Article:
Aspirin use, body mass index, physical activity, plasma C-peptide, and colon cancer risk in US health professionals

Xuehong Zhang, Stephanie A. Smith-Warner, Andrew T. Chan, Kana Wu, Donna Spiegelman, Charles S. Fuchs, Walter C. Willett, Edward L. Giovannucci

Research output: Contribution to journalArticlepeer-review

19 Scopus citations

Abstract

Aspirin use decreases colon cancer risk, but this association may vary among population subgroups. The aspirin-colon cancer association was evaluated according to body mass index and physical activity in 1,701 incident colon cancer cases diagnosed during follow-up of 139,310 participants for up to 26 years in 2 US prospective cohort studies that began in 1980 and 1992, respectively. Whether plasma C-peptide levels modified the association was examined by using a nested case-control design (n = 384 cases, 749 controls). Multiplicative and additive interactions were tested. Body mass index did not modify the association; pooled multivariable relative risks for regular aspirin use versus nonuse ranged from 0.74 to 0.75 in the normal weight and obese groups (test for multiplicative interaction, P = 0.75; test for additive interaction, P = 0.66). Pooled multivariable relative risks for regular aspirin use were 0.86 (95% confidence interval (CI): 0.66, 1.11) in the low and 0.67 (95% CI: 0.58, 0.77) in the high physical activity groups with no interaction evident on either the multiplicative or additive scale (P > 0.10). Plasma C-peptide levels also did not modify the aspirin-colon cancer association, with multivariable relative risks of 0.74 (95% CI: 0.50, 1.10) for the low and 0.65 (95% CI: 0.46, 0.92) for the high group. Reductions in colon cancer risk associated with aspirin use were not significantly modified by body mass index, physical activity, or plasma C-peptide level in this study.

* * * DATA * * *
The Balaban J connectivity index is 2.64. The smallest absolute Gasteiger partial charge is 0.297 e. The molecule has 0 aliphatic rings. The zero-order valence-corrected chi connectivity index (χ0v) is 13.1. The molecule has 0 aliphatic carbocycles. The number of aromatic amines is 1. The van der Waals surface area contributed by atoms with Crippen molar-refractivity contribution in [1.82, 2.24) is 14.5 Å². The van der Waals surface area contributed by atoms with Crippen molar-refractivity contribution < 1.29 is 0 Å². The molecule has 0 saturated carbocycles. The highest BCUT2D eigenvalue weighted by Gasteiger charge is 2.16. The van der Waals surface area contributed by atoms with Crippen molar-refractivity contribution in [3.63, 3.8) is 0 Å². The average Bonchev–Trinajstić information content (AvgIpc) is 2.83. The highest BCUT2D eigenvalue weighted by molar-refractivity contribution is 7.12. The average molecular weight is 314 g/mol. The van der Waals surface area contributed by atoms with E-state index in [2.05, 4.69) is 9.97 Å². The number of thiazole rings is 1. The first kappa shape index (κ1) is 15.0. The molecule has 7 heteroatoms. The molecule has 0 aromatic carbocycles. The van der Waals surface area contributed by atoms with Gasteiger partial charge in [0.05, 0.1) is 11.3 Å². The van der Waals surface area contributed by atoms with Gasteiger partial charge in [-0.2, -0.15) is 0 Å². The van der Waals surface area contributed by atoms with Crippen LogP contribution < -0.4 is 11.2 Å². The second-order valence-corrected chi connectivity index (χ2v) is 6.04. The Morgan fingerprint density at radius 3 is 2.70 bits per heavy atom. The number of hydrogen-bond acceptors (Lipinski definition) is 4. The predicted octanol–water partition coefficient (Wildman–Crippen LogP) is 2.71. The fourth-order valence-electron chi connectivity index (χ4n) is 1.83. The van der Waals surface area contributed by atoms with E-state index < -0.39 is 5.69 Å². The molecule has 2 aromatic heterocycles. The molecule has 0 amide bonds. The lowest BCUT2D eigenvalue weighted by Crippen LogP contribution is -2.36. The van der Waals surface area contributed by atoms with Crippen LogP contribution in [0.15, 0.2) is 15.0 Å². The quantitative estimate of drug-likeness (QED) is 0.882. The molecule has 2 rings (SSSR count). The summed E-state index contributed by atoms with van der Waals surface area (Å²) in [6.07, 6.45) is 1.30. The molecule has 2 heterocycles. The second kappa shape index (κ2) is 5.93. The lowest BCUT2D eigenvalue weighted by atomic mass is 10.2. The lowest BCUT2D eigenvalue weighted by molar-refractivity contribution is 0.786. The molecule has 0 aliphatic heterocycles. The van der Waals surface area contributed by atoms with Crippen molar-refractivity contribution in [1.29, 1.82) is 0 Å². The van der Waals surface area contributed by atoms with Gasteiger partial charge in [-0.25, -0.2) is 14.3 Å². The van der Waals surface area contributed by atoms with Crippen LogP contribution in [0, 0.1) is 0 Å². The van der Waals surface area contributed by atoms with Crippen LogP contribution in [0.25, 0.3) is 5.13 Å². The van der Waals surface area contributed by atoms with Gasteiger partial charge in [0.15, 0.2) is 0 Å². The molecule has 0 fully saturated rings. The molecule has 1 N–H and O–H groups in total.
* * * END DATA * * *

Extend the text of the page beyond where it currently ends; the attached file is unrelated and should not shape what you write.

Original languageEnglish
Pages (from-to)459-467
Number of pages9
JournalAmerican Journal of Epidemiology
Volume174
Issue number4
DOIs
StatePublished - 15 Aug 2011
Externally publishedYes

Keywords

  • Additive model
  • C-peptide
  • aspirin
  • body mass index
  • cohort studies
  • colonic neoplasms
  • motor activity
  • multiplicative model

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